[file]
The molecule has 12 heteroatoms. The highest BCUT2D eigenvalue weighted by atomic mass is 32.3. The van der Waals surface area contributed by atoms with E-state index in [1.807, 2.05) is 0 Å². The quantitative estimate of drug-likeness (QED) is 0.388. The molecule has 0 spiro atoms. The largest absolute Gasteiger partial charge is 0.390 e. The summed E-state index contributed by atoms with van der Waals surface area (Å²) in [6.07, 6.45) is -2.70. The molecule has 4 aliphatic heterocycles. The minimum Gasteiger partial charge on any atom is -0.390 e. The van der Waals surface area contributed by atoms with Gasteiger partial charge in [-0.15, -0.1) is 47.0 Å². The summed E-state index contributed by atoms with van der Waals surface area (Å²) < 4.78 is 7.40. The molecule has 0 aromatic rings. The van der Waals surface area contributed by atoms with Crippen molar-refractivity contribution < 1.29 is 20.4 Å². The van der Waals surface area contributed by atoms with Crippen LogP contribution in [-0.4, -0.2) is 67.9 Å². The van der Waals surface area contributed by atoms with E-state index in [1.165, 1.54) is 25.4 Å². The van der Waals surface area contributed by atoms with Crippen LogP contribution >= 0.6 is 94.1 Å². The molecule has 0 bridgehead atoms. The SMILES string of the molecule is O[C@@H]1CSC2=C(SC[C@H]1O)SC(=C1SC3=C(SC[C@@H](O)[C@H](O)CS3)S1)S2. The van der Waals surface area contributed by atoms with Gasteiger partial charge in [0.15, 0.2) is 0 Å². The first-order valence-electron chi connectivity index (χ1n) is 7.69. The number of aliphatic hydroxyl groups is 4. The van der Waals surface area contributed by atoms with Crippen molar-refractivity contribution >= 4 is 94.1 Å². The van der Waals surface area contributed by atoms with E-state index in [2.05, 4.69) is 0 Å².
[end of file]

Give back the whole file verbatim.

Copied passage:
The molecule has 12 heteroatoms. The highest BCUT2D eigenvalue weighted by atomic mass is 32.3. The van der Waals surface area contributed by atoms with E-state index in [1.807, 2.05) is 0 Å². The quantitative estimate of drug-likeness (QED) is 0.388. The molecule has 0 spiro atoms. The largest absolute Gasteiger partial charge is 0.390 e. The summed E-state index contributed by atoms with van der Waals surface area (Å²) in [6.07, 6.45) is -2.70. The molecule has 4 aliphatic heterocycles. The minimum Gasteiger partial charge on any atom is -0.390 e. The van der Waals surface area contributed by atoms with Gasteiger partial charge in [-0.15, -0.1) is 47.0 Å². The summed E-state index contributed by atoms with van der Waals surface area (Å²) < 4.78 is 7.40. The molecule has 0 aromatic rings. The van der Waals surface area contributed by atoms with Crippen molar-refractivity contribution < 1.29 is 20.4 Å². The van der Waals surface area contributed by atoms with Crippen LogP contribution in [-0.4, -0.2) is 67.9 Å². The van der Waals surface area contributed by atoms with E-state index in [1.165, 1.54) is 25.4 Å². The van der Waals surface area contributed by atoms with Crippen LogP contribution >= 0.6 is 94.1 Å². The molecule has 0 bridgehead atoms. The SMILES string of the molecule is O[C@@H]1CSC2=C(SC[C@H]1O)SC(=C1SC3=C(SC[C@@H](O)[C@H](O)CS3)S1)S2. The van der Waals surface area contributed by atoms with Gasteiger partial charge in [0.15, 0.2) is 0 Å². The first-order valence-electron chi connectivity index (χ1n) is 7.69. The number of aliphatic hydroxyl groups is 4. The van der Waals surface area contributed by atoms with Crippen molar-refractivity contribution >= 4 is 94.1 Å². The van der Waals surface area contributed by atoms with E-state index in [2.05, 4.69) is 0 Å².